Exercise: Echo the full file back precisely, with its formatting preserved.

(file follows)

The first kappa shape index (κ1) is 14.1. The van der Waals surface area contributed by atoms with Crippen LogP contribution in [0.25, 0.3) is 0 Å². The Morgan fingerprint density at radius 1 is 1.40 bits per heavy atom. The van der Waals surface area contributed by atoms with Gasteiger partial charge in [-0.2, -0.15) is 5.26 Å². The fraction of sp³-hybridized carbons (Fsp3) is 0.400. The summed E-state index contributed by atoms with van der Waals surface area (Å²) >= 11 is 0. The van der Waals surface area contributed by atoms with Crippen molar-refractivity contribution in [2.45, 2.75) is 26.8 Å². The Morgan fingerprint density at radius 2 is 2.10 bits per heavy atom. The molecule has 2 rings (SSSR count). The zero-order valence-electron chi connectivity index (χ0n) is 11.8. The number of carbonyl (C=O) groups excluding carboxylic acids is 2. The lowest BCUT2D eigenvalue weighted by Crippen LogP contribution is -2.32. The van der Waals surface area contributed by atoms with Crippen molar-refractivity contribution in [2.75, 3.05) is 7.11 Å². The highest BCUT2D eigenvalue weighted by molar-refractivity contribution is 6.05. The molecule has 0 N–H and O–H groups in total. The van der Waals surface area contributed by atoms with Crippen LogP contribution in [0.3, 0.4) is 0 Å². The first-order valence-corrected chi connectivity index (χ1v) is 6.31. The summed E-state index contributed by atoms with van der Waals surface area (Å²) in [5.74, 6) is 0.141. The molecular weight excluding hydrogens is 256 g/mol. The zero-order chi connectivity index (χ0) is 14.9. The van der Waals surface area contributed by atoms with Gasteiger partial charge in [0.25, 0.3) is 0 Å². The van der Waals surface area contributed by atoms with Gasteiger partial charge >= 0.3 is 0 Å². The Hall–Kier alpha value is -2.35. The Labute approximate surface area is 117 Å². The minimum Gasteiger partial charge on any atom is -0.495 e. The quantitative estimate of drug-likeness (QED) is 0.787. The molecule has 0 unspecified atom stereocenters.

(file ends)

The first kappa shape index (κ1) is 14.1. The van der Waals surface area contributed by atoms with Crippen LogP contribution in [0.25, 0.3) is 0 Å². The Morgan fingerprint density at radius 1 is 1.40 bits per heavy atom. The van der Waals surface area contributed by atoms with Gasteiger partial charge in [-0.2, -0.15) is 5.26 Å². The fraction of sp³-hybridized carbons (Fsp3) is 0.400. The summed E-state index contributed by atoms with van der Waals surface area (Å²) >= 11 is 0. The van der Waals surface area contributed by atoms with Crippen molar-refractivity contribution in [2.45, 2.75) is 26.8 Å². The Morgan fingerprint density at radius 2 is 2.10 bits per heavy atom. The molecule has 2 rings (SSSR count). The zero-order valence-electron chi connectivity index (χ0n) is 11.8. The number of carbonyl (C=O) groups excluding carboxylic acids is 2. The lowest BCUT2D eigenvalue weighted by Crippen LogP contribution is -2.32. The van der Waals surface area contributed by atoms with Crippen molar-refractivity contribution in [2.75, 3.05) is 7.11 Å². The highest BCUT2D eigenvalue weighted by molar-refractivity contribution is 6.05. The molecule has 0 N–H and O–H groups in total. The van der Waals surface area contributed by atoms with Crippen LogP contribution in [0.3, 0.4) is 0 Å². The first-order valence-corrected chi connectivity index (χ1v) is 6.31. The summed E-state index contributed by atoms with van der Waals surface area (Å²) in [5.74, 6) is 0.141. The molecular weight excluding hydrogens is 256 g/mol. The zero-order chi connectivity index (χ0) is 14.9. The van der Waals surface area contributed by atoms with Gasteiger partial charge in [0.25, 0.3) is 0 Å². The van der Waals surface area contributed by atoms with Gasteiger partial charge >= 0.3 is 0 Å². The Hall–Kier alpha value is -2.35. The Labute approximate surface area is 117 Å². The minimum Gasteiger partial charge on any atom is -0.495 e. The quantitative estimate of drug-likeness (QED) is 0.787. The molecule has 0 unspecified atom stereocenters.